California and Nevada credit unions have a combined economic impact equal to that of Kraft Heinz, General Mills and Xerox, according to new research by the California and Nevada Credit Union Leagues and economic consulting firm ECONorthwest.
The research, released Wednesday, found that California credit unions generated $17 billion of economic activity in 2016 and Nevada credit unions generated $803 million of economic activity in 2016.
Job creation, economic contributions, member benefits and community lending were factors in the calculations, as were credit union balance sheets, call reports and operational data, according to the report.
“The economic impact of all credit unions in California and Nevada, both locally headquartered and non-local, is the same as some of the largest corporations in America,” the study reported, citing Kraft Heinz, General Mills and Xerox — each having approximately $17-$18 billion in annual revenue.
“In addition to making a substantial economic impact in the communities they serve, this information reaffirms credit unions’ efforts to empower their members by helping them make wise financial decisions,” California and Nevada Credit Union Leagues President and CEO Diana Dykstra added.
The report noted that California credit unions, which have 10.8 million members, generated the following in 2016:
- $6 billion in direct spending
- Support for 104,861 jobs, including 30,002 directly employed at credit unions
- $1.5 billion in economic benefits from member savings
- $55 billion in mortgage lending (198,000 loans)
- $32.2 billion in auto lending (2 million loans)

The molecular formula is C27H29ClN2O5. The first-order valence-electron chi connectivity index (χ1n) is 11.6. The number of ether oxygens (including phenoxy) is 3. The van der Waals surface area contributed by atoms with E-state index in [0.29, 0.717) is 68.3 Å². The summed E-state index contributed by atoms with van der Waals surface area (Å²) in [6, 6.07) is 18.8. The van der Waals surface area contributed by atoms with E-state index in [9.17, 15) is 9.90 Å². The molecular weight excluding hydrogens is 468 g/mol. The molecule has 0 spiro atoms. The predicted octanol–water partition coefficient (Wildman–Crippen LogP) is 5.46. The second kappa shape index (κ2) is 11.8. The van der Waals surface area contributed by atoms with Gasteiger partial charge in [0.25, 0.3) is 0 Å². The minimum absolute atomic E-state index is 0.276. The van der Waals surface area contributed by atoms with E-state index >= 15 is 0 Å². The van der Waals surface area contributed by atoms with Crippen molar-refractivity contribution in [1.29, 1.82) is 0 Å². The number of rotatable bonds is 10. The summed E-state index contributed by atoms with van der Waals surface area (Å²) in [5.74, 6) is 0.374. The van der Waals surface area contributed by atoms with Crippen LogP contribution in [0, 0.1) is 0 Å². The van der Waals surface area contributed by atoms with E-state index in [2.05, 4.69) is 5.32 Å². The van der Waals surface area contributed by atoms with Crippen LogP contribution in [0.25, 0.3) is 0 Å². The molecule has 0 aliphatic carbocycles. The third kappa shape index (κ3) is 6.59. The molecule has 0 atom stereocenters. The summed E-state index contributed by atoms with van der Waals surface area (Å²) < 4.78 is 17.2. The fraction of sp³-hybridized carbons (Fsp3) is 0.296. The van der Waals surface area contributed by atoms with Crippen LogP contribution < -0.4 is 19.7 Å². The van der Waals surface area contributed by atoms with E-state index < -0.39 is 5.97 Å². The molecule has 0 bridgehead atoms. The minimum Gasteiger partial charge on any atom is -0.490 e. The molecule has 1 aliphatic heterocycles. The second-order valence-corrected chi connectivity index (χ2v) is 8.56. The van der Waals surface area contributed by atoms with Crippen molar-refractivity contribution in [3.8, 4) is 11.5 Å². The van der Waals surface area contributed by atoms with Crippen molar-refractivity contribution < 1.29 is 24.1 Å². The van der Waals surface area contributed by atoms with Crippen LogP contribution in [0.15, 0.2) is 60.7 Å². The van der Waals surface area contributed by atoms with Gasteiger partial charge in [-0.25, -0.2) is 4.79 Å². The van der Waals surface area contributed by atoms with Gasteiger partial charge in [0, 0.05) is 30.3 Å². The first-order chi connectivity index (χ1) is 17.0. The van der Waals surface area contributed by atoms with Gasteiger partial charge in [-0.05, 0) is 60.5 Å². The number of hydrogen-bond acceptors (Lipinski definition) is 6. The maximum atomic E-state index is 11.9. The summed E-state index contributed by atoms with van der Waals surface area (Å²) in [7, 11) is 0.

- $5.2 billion in credit card lending on 2 million credit cards
- $833 million small business lending (28,000 loans)
Nevada credit unions, which have 513,303 members, generated the following in 2016:
- $803 million in total economic activity and $390 million in direct spending
- Support for 5,453 jobs, including 2,076 directly employed at credit unions
- $54.6 million in economic benefits from member savings
- $1.2 billion in mortgage lending (6,000 loans)
- $917 million in auto lending (57,000 loans)
- $84 million in credit card lending on 51,000 credit cards
- $22 million in small business lending (700 loans)
ECONorthwest said it used a “multiplier-effect” model to extrapolate its conclusions and that it included both locally headquartered institutions and out-of-state institutions with a local presence. Member benefits calculations factored in lower interest rates, higher deposit rates and lower fees.
Earlier this month, ECONorthwest released another report showing that credit unions in Washington and Oregon had a $7.7 billion economic impact in 2016, equivalent to the annual revenue of companies such as Hershey and Mutual of Omaha. That study involved 148 credit unions in those states.
“Performing a high-level, independent economic analysis documents credit unions’ economic impact on communities, and the financial empowerment they provide to members,” Northwest Credit Union Association President and CEO Troy Stang said.
“This leading-edge study will help elected officials and other community groups understand that credit unions’ not-for-profit, cooperative structure inherently holds them accountable to members. This data makes it clear that consumers must always have access to the cooperative financial services model.”
ECONorthwest said it intends to conduct a similar study for the Idaho Credit Union League later this year.